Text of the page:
Zimbabwe’s agricultural potential
Agriculture in Zimbabwe is a key source of income for most of the population, with over 60% of those who are economically active working in farming. Having been the Bread Basket of Africa, agriculture now only accounts for a small percentage of the country’s GDP. With the sector being dominated by smallholder farming, there is huge potential to raise farmer incomes. For many smallholders across rural provinces, selling produce to middlemen at low prices is the only option. Similarly, in harder to reach areas there has been a scarcity of training on farming techniques, guidance and support for input selection and financing as well as a lack of information on more profitable means of selling produce. Combined with this, unpredictable weather conditions and a difficult economic environment make sustaining a profitable enterprise tricky business.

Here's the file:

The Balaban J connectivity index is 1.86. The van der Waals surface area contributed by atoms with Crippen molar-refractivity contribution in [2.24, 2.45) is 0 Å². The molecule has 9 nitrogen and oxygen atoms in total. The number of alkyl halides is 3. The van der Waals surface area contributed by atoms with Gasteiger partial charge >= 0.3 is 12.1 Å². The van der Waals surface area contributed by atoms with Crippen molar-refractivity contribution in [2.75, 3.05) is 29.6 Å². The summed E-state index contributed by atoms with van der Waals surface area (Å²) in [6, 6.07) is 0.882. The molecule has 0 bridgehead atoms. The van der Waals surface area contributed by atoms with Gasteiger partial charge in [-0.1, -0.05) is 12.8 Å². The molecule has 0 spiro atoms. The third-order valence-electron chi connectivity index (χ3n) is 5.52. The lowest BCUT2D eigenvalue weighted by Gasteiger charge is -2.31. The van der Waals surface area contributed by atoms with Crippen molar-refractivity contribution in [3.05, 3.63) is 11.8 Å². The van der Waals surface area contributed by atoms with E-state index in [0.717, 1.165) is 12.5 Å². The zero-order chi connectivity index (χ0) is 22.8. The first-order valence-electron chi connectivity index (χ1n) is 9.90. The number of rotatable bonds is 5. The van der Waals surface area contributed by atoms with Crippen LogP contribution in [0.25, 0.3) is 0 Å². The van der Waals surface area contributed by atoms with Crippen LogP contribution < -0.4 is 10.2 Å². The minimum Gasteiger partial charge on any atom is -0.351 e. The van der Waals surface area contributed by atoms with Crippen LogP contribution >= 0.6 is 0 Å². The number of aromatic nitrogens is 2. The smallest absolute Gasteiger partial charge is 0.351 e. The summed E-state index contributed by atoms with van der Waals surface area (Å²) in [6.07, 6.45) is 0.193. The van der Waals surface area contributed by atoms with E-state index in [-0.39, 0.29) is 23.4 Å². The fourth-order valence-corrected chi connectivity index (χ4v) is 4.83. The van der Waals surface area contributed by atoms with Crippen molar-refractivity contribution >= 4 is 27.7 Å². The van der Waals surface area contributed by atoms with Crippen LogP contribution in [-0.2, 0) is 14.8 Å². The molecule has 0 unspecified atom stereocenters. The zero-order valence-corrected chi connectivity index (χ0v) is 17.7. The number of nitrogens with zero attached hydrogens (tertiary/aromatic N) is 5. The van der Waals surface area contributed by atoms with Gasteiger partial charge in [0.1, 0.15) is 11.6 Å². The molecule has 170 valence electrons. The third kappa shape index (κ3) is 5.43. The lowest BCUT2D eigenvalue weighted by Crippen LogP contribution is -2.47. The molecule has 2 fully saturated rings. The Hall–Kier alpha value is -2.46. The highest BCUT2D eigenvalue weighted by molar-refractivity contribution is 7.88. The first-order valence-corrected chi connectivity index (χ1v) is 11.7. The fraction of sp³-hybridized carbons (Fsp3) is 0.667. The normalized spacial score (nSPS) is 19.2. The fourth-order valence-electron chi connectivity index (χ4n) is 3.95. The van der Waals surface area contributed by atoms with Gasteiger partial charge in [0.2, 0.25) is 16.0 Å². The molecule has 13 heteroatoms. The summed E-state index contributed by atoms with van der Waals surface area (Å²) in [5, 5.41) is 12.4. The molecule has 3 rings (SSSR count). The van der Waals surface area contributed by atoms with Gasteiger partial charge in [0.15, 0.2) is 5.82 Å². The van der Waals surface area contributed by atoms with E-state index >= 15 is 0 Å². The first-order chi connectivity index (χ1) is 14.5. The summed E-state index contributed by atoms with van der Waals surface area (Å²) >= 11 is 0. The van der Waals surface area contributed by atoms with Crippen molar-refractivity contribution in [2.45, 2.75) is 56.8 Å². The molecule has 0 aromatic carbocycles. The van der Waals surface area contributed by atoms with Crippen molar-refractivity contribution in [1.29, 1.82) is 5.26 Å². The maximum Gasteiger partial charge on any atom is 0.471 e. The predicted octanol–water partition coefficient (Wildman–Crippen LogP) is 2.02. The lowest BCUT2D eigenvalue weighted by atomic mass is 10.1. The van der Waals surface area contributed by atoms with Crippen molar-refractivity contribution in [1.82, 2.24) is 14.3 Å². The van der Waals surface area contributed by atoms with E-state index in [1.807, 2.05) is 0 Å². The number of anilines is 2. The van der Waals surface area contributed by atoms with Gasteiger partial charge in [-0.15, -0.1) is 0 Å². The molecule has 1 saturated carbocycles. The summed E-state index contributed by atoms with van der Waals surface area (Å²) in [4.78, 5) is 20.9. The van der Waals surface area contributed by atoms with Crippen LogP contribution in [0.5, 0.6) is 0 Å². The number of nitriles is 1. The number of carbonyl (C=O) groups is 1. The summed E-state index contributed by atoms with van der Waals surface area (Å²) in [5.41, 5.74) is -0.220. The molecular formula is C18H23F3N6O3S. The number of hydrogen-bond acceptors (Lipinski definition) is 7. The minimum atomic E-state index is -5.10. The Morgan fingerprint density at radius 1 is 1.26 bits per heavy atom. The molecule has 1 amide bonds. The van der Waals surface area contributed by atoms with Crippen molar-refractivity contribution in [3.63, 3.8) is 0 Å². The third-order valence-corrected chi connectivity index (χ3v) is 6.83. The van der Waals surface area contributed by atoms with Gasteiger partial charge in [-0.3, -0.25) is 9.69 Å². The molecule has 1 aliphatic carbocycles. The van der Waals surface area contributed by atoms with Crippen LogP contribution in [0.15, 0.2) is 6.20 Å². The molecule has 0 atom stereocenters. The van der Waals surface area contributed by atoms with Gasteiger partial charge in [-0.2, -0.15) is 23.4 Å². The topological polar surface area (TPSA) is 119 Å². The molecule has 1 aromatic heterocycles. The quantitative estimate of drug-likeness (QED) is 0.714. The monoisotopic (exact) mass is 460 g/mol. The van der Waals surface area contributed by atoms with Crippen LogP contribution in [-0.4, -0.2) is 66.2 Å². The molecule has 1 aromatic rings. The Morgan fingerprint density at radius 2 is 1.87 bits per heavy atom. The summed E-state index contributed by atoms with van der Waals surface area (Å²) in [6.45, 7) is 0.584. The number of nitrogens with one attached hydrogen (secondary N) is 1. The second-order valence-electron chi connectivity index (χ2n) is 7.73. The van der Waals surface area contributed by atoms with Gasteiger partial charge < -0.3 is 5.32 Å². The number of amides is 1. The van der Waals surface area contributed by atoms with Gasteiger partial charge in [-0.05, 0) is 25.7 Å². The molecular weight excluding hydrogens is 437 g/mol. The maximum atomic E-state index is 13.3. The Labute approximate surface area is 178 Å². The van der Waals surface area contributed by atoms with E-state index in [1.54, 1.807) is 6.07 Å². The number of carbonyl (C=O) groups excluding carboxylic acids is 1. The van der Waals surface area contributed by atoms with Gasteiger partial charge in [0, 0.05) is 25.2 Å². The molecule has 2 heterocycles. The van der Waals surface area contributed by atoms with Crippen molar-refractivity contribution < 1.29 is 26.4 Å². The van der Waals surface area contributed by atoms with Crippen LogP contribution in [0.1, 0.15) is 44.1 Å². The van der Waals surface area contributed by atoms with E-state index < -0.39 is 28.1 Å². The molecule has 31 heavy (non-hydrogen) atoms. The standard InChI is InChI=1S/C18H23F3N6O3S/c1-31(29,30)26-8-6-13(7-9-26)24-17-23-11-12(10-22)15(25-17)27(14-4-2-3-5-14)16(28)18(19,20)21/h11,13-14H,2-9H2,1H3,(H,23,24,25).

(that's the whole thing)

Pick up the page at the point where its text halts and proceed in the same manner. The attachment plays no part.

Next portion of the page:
The DFID-funded Livelihoods and Food Security Programme (LFSP) works with farmers to tackle these challenges through two key components – Agricultural Productivity and Nutrition and Market Development support. Thanks to £47,635,000 donated by DFID, both parts of the programme have been instrumental in driving improvements for smallholders. Through building links with private partners, smallholders have received guidance on produce that brings about increased yields and returns. With stronger market networks and inputs, smallholders have enjoyed many more business opportunities. For many, the key to success was seed production.
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